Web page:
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One of a series presenting a wide choice of 20th-century drama. The books offer scene-by-scene analysis, structured questions and assignment suggestions for GCSE. This play is based on the story of Willy Loman who, at 60, is bewildered by the failure and futility of his life.
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Descripción The Viking Critical Library Text and Criticism / Viking, 1968, 1968. Paperback. Condición: Good. The book has been read but remains in clean condition. All pages are intact and the cover is intact. Some minor wear to the spine. Nº de ref. del artículo: GOR004121734
Descripción Pearson Education, 1968. Paperback. Condición: Good. First edition, second printing. Shows some signs of wear, and may have some markings on the inside. Nº de ref. del artículo: 536730-6
Descripción HEINEMANN EDUCATIONAL PUBLISHERS, 1968. Paperback. Condición: Good. First edition, second printing. Nº de ref. del artículo: SONG0435225766
Descripción HEINEMANN EDUCATIONAL PUBLISHERS, USA, 1968. Soft cover. Condición: Good. 1st Edition. SHIPPING: Regular mail only. Other types of mail are available on request . We are an international bookstore. We sell our books worldwide. Book. Nº de ref. del artículo: 40687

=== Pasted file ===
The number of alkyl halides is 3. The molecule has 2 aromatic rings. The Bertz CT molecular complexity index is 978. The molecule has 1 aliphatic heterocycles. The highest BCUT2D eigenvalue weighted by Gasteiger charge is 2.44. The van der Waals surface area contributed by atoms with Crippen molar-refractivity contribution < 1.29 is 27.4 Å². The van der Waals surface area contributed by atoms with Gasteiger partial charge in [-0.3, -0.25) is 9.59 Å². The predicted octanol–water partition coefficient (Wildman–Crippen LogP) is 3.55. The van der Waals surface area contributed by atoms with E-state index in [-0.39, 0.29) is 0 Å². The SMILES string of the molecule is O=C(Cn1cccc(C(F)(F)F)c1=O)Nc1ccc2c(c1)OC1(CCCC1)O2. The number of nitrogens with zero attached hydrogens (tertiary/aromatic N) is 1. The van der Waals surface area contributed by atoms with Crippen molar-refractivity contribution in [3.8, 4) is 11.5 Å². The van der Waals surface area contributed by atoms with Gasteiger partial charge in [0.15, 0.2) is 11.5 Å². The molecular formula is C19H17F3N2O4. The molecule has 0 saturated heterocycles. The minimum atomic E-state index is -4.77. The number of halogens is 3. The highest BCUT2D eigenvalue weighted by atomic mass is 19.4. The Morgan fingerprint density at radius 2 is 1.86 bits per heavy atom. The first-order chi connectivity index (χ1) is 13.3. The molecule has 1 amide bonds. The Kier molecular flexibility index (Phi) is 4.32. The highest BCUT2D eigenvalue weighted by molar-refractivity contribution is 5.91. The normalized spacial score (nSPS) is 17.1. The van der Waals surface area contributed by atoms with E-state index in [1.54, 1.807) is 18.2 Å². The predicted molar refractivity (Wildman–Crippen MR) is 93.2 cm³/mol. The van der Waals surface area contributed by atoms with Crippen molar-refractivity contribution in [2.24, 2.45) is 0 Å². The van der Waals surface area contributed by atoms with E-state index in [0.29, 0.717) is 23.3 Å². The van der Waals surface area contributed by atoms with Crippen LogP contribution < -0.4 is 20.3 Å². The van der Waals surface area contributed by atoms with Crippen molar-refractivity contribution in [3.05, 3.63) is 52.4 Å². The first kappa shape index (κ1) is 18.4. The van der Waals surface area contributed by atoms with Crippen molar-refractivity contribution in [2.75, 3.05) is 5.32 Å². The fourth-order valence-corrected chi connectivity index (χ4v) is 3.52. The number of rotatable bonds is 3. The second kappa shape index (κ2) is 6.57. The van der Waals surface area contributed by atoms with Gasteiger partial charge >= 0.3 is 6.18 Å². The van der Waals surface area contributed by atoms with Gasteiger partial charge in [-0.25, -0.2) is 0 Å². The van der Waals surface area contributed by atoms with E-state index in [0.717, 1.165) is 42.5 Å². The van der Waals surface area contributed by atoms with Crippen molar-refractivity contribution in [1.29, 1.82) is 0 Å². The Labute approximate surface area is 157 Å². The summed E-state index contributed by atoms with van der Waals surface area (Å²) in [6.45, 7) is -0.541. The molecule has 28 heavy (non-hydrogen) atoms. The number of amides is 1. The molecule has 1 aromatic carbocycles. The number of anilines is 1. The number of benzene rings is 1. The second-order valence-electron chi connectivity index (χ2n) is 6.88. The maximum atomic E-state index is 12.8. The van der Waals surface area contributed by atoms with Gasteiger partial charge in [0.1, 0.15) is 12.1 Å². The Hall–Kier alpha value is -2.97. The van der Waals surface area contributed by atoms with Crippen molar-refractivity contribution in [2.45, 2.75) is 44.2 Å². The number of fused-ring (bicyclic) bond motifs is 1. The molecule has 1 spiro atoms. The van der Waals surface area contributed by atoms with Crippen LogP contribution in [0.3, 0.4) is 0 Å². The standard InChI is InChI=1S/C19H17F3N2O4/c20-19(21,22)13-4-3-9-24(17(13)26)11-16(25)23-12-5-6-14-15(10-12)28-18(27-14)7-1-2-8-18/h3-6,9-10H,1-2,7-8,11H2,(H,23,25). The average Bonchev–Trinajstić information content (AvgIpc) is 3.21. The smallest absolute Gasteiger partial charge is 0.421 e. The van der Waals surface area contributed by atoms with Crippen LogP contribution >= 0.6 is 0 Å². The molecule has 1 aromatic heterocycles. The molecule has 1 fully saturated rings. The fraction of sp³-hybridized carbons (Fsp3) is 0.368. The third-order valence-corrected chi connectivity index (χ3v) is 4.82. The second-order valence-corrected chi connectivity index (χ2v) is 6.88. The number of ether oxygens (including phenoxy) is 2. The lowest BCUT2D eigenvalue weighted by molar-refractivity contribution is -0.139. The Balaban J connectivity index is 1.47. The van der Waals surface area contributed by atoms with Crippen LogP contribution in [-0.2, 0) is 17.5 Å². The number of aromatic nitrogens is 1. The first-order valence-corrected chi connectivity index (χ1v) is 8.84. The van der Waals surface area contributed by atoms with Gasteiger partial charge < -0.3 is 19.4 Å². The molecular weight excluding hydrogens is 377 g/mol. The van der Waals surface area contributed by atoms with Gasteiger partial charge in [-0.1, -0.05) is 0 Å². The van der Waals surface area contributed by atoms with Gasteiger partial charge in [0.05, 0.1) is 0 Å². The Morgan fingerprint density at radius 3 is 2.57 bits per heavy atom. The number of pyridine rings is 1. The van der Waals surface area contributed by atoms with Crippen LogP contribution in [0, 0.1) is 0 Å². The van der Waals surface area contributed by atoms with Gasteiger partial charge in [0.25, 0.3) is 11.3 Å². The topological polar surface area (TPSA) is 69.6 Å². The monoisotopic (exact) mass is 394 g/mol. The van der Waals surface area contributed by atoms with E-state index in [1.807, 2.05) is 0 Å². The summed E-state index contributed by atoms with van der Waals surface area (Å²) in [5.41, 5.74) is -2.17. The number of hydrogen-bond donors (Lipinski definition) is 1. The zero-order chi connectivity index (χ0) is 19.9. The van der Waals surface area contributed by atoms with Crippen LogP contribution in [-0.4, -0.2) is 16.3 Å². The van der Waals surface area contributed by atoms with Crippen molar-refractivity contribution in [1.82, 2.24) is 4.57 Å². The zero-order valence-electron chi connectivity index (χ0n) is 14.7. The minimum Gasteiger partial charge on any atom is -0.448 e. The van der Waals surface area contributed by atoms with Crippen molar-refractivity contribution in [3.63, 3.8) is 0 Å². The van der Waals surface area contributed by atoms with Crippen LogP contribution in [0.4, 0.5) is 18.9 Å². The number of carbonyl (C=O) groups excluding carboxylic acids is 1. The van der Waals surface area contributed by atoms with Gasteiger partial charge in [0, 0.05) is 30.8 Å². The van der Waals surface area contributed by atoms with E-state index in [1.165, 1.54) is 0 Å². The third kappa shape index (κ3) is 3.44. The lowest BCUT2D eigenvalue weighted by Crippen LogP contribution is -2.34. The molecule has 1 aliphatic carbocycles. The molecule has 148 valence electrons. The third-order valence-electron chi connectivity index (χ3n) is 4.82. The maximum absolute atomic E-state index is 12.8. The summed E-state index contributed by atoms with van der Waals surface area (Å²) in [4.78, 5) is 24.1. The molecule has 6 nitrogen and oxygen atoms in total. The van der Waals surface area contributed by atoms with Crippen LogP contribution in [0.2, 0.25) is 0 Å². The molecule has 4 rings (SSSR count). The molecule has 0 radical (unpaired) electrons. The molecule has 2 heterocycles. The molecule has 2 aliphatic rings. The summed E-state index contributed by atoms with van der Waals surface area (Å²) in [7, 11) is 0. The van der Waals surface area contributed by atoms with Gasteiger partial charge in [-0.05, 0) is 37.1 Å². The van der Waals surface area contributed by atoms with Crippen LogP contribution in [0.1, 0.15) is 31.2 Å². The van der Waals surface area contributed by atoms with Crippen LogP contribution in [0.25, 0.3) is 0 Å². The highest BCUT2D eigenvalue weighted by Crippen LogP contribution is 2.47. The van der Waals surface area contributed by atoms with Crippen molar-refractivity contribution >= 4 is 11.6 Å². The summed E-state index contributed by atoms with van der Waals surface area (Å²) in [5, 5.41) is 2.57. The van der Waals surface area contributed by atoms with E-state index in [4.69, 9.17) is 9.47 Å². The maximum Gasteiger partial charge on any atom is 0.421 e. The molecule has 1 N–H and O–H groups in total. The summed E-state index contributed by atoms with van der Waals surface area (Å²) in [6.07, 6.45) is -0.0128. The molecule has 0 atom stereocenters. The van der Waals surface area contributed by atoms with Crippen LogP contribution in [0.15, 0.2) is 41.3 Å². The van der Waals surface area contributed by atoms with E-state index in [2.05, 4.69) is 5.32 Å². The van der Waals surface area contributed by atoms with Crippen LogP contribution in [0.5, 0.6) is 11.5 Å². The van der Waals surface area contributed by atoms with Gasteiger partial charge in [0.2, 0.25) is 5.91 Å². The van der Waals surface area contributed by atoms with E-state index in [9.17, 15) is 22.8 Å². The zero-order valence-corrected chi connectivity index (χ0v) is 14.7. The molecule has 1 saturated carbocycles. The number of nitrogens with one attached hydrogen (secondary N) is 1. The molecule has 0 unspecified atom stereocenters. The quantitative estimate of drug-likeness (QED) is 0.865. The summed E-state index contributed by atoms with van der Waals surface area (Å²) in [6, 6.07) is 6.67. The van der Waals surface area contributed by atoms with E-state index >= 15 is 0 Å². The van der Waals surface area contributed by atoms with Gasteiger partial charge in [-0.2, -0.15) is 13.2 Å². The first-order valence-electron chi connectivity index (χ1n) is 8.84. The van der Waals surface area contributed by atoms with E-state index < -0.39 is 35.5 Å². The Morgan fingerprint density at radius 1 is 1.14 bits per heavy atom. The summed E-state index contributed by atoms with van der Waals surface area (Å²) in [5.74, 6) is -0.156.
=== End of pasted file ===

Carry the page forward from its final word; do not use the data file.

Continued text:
Descripción Heinemann Educational Publishers, London, 1968. Soft cover. Condición: Near Fine. 1st Edition. Synopsis: Death of a salesman is a play written by Arthur Miller (1915- ). The play focuses on how Willy Loman, the main character always thinks and talks about being successful. Being successful is Willy's great dream. Just like the American dream. Willy strives to bring happiness to himself and his family, but does not succeed. He is too prideful to accept the fact that his dream of being a successful salesman never will become true, and he is too prideful to accept where he fits in society. People like Willy are very common in today's society. They are caught up in the American dream; everybody wants to be successful, but only a few make it to the top. But is this really the most important values in life? Willy looks at himself as a failure, just because he didn't make it to the top in business life, well, that is how business is; not everybody can make it to the top. That doesn't necessarily mean that your whole life is over. That is what happened to Willy; when he felt like a failure because of his broken dream, he let it out on his wife, and his two sons, Biff and Happy. Then he killed himself. This shows that Willy's only values in life were to become wee-liked and successful and if he didn't, it wasn't worth living. I think the book was a bit difficult to read, because the play shifts between present and past, which makes it a bit confusing. All over, I liked the book, not because the story was so good, but because after finishing it, it made me think about how much people think about their career, and how often the career becomes a first priority, no matter what. Is it the career that makes a man successful? Review: Arthur Miller's 1949 Death of a Salesman has sold 11 million copies, and Willy Loman didn't make all those sales on a smile and a shoeshine. This play is the genuine article--it's got the goods on the human condition, all packed into a day in the life of one self-deluded, self-promoting, self-defeating soul. It's a sturdy bridge between kitchen-sink realism and spectral abstraction, the facts of particular hard times and universal themes. As Christopher Bigsby's mildly interesting afterword in this 50th-anniversary edition points out (as does Miller in his memoir, Timebends), Willy is closely based on the playwright's sad, absurd salesman uncle, Manny. But of course Miller made Manny into Everyman, and gave him the name of the crime commissioner Lohmann in Fritz Lang's angst-ridden 1932 Nazi parable, The Testament of Dr. Mabuse. The tragedy of Loman the all-American dreamer and loser works eternally, on the page as on the stage. A lot of plays made history around 1949, but none have stepped out of history into the classic canon as Salesman has. Great as it was, Tennessee Williams's work can't be revived as vividly as this play still is, all over the world. (This edition has edifying pictures of Lee J. Cobb's 1949 and Brian Dennehy's 1999 performances.) It connects Aristotle, The Great Gatsby, On the Waterfront, David Mamet, and the archetypal American movie antihero. It even transcends its author's tragic flaw of pious preachiness (which undoes his snoozy The Crucible, unfortunately his most-produced play). Nº de ref. del artículo: 001152